“Waking in the Blue” consists of forty lines divided into six uneven verse paragraphs. Though essentially free verse, the poem contains remnants of the rhymed couplets Robert Lowell used for the poem’s original composition (as he did for many poems in Life Studies).
The title points, first, to Lowell’s autobiographical experience of awakening at daybreak in a mental institution—a memory Lowell presents through a surrealistic metaphysical conceit in which he and his fellow patients are sea creatures swimming in the “agonized blue” of the institution. The title also hints at the poem’s class conflict in which the mental ward’s Roman Catholic attendants function in a “sea” of “Mayflower screwballs” wearing the “blue” of French sailors’ jerseys.
The poem begins with one of those night attendants rousing himself “from the mare’s-nest of his drowsy head.” As the poet (who seems to be the speaker in the poem) “catwalks” through the institution, he awakens with tensing heart to the bleakness and “Absence!” of his surroundings.
In the second and third verse paragraphs, Lowell presents satiric vignettes of the institution’s “thoroughbred mental cases”: Stanley, the former Harvard all-American with “kingly granite profile in a crimson golf-cap”; and “Bobbie,” the “roly-poly,” swashbuckling member of Harvard’s Porcellian club. Lowell portrays himself in the poem’s final verse paragraph as a strutting “Cock of the walk” only to discover in “the metal shaving mirrors” a reflection, not of himself, but of his own “shaky future” in the “pinched, indigenous faces” of his older companions.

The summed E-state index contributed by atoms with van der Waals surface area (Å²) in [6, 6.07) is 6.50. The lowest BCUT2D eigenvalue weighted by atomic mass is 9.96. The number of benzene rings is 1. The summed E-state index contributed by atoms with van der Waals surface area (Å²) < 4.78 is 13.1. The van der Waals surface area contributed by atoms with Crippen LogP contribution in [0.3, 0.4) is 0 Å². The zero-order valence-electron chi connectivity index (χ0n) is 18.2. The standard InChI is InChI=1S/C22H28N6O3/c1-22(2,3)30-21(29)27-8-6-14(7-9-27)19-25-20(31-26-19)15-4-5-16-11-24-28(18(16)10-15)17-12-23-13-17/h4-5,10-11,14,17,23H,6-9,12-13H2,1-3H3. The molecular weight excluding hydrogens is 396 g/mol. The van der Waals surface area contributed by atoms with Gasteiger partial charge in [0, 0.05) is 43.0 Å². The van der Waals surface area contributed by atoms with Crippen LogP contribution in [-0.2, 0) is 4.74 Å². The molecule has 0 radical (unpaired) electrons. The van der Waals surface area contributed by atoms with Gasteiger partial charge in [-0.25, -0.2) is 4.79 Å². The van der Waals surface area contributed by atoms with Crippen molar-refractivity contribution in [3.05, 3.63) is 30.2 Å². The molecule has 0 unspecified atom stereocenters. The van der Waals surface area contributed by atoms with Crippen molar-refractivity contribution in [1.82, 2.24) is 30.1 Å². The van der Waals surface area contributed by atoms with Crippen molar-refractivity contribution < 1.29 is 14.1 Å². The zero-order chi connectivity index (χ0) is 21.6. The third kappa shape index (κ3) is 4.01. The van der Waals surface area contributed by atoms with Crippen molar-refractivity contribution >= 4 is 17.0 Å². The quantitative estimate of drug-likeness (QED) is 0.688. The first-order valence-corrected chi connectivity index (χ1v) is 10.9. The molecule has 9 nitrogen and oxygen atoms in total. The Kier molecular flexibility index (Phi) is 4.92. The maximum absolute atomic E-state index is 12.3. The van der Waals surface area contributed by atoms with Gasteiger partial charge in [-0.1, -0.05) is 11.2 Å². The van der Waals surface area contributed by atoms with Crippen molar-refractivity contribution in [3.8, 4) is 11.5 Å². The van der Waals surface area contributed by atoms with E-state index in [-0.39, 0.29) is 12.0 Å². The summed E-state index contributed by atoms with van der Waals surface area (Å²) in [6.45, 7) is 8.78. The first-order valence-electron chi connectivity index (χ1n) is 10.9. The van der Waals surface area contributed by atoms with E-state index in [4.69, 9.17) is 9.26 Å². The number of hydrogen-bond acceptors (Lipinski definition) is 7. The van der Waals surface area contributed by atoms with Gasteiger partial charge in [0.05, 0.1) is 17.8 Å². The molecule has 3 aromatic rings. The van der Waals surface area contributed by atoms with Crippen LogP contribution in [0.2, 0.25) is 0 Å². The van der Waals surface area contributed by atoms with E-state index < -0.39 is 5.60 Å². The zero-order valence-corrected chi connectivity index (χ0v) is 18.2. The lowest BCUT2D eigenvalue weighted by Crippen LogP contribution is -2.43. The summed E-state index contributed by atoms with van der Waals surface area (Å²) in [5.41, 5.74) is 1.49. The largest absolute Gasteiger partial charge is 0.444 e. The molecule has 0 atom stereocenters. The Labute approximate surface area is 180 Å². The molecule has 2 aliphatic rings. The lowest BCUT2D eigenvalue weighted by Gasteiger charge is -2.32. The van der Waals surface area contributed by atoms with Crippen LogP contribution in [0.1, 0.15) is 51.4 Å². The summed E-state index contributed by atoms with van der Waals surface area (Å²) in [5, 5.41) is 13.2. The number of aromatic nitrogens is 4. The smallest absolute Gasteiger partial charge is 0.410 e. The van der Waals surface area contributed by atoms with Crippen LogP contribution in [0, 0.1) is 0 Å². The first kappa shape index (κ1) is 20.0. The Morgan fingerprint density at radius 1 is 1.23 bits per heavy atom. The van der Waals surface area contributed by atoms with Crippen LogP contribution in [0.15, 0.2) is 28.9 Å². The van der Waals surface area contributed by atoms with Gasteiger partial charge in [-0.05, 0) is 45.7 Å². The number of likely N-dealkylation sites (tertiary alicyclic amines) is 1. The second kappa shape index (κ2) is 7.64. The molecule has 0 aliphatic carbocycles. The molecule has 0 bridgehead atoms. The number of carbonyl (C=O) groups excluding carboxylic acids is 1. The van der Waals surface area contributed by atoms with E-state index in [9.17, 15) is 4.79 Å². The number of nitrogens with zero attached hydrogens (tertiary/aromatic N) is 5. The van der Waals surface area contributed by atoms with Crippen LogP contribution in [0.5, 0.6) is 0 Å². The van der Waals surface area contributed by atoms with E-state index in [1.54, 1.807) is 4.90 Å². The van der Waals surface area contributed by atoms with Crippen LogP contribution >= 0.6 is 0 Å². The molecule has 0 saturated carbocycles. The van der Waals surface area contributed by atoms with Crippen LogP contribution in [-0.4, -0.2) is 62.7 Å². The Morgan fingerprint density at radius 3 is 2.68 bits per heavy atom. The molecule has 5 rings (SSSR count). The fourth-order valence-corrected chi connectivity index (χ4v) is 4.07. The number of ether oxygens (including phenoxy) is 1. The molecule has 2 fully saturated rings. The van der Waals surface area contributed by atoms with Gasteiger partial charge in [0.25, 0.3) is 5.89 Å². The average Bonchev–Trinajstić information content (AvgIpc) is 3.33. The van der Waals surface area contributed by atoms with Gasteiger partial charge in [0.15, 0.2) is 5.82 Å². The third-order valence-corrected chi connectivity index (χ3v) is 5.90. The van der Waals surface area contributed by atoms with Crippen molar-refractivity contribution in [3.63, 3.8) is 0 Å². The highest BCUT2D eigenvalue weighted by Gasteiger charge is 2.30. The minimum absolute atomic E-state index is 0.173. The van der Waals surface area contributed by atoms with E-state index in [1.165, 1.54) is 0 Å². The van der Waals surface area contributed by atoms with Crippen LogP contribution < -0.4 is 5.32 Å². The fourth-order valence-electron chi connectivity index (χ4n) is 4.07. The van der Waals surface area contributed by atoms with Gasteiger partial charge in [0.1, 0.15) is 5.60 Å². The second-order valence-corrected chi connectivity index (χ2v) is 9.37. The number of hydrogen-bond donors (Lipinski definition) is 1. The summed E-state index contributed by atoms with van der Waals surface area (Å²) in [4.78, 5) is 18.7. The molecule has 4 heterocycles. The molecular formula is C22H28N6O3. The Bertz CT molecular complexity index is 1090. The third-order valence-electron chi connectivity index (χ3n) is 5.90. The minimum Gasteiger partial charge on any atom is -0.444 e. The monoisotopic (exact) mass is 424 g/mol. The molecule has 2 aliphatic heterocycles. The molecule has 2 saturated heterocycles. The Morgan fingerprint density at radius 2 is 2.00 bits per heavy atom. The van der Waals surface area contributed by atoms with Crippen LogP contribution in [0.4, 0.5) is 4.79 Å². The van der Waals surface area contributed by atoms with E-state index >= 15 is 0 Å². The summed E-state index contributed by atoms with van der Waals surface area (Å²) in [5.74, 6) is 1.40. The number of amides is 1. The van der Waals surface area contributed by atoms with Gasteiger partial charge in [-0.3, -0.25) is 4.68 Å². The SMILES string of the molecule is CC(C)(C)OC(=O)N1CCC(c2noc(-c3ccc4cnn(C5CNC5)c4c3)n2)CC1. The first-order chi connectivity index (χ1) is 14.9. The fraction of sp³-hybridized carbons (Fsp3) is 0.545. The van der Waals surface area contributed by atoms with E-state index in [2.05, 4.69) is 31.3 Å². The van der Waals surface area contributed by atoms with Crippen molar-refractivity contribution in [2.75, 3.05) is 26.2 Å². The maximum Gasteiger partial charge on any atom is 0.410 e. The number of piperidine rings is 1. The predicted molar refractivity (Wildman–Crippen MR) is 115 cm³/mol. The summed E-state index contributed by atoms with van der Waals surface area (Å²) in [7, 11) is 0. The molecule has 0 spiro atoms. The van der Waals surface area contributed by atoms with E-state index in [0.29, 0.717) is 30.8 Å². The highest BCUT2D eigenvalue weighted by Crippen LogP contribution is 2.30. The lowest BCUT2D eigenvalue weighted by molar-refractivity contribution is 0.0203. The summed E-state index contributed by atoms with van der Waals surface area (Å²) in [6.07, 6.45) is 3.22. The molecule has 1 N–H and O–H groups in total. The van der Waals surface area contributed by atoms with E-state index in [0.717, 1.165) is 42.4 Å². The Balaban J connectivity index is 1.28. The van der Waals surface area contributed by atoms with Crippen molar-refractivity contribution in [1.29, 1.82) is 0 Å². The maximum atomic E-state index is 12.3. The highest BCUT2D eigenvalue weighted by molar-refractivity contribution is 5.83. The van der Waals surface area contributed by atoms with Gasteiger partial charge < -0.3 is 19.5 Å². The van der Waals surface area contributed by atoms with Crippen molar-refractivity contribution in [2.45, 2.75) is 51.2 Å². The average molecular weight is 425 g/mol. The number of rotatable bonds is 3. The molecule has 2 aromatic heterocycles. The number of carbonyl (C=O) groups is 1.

Wedged between the vignettes of other mental patients and Lowell’s self-portrait is the next-to-last verse paragraph in which the poet presents the contrasting Roman Catholic attendants (who attend Boston University instead of Harvard). For this segment, at least, the poet assumes their perspective (“hours and hours go by under the crew haircuts”). Even when Lowell seems to judge these nonaristocratic interlopers and their “slightly too little nonsensical bachelor twinkle,” the reader may find their seriousness and intellectualism (with the “B. U. sophomore” dozing over literary theorist I. A. Richards’s 1923 The Meaning of Meaning) superior to the backward-looking antics of the “Mayflower screwballs.”
The poem concludes with Lowell’s resigned assessment of his social class, and himself in particular, as “ossified” artifacts unable to change even through self-destruction: “We are all old-timers,/ each of us holds a locked razor.”